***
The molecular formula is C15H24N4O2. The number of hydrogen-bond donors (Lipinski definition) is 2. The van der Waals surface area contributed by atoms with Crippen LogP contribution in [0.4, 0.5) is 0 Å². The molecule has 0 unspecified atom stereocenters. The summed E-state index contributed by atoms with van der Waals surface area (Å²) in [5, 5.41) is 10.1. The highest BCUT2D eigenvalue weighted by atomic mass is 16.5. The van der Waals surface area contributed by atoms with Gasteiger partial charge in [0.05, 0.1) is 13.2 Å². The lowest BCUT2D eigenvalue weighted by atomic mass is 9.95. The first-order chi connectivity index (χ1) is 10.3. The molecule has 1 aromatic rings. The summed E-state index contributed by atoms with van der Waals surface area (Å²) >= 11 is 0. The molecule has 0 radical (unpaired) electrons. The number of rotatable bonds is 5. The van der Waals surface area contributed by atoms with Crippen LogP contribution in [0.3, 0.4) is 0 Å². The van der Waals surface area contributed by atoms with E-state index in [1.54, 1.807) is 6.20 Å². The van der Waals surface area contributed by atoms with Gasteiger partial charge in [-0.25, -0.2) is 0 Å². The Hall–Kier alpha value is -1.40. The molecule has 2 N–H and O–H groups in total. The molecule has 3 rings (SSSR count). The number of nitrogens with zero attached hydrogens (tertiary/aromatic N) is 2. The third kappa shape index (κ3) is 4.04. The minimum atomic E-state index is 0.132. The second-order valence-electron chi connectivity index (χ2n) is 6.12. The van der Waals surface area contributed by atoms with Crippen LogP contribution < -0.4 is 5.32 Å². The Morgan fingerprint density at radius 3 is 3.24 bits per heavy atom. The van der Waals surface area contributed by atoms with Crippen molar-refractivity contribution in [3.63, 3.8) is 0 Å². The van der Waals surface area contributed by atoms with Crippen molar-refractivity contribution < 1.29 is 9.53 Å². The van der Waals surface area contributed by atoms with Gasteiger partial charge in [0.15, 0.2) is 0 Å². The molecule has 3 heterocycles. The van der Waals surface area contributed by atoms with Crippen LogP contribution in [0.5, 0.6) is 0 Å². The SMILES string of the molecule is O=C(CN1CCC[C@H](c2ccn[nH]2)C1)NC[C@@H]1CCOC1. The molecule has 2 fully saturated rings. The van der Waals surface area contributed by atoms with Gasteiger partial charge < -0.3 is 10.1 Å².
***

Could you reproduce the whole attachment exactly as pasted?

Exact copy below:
The molecular formula is C15H24N4O2. The number of hydrogen-bond donors (Lipinski definition) is 2. The van der Waals surface area contributed by atoms with Crippen LogP contribution in [0.4, 0.5) is 0 Å². The molecule has 0 unspecified atom stereocenters. The summed E-state index contributed by atoms with van der Waals surface area (Å²) in [5, 5.41) is 10.1. The highest BCUT2D eigenvalue weighted by atomic mass is 16.5. The van der Waals surface area contributed by atoms with Gasteiger partial charge in [0.05, 0.1) is 13.2 Å². The lowest BCUT2D eigenvalue weighted by atomic mass is 9.95. The first-order chi connectivity index (χ1) is 10.3. The molecule has 1 aromatic rings. The summed E-state index contributed by atoms with van der Waals surface area (Å²) >= 11 is 0. The molecule has 0 radical (unpaired) electrons. The number of rotatable bonds is 5. The van der Waals surface area contributed by atoms with Crippen LogP contribution in [0.3, 0.4) is 0 Å². The van der Waals surface area contributed by atoms with E-state index in [1.54, 1.807) is 6.20 Å². The van der Waals surface area contributed by atoms with Gasteiger partial charge in [-0.25, -0.2) is 0 Å². The Hall–Kier alpha value is -1.40. The molecule has 2 N–H and O–H groups in total. The molecule has 3 rings (SSSR count). The number of nitrogens with zero attached hydrogens (tertiary/aromatic N) is 2. The third kappa shape index (κ3) is 4.04. The minimum atomic E-state index is 0.132. The second-order valence-electron chi connectivity index (χ2n) is 6.12. The van der Waals surface area contributed by atoms with Crippen LogP contribution < -0.4 is 5.32 Å². The Morgan fingerprint density at radius 3 is 3.24 bits per heavy atom. The van der Waals surface area contributed by atoms with Crippen molar-refractivity contribution in [3.63, 3.8) is 0 Å². The van der Waals surface area contributed by atoms with Crippen molar-refractivity contribution < 1.29 is 9.53 Å². The van der Waals surface area contributed by atoms with Gasteiger partial charge in [0.15, 0.2) is 0 Å². The molecule has 3 heterocycles. The van der Waals surface area contributed by atoms with Crippen LogP contribution in [0.5, 0.6) is 0 Å². The SMILES string of the molecule is O=C(CN1CCC[C@H](c2ccn[nH]2)C1)NC[C@@H]1CCOC1. The molecule has 2 fully saturated rings. The van der Waals surface area contributed by atoms with Gasteiger partial charge < -0.3 is 10.1 Å².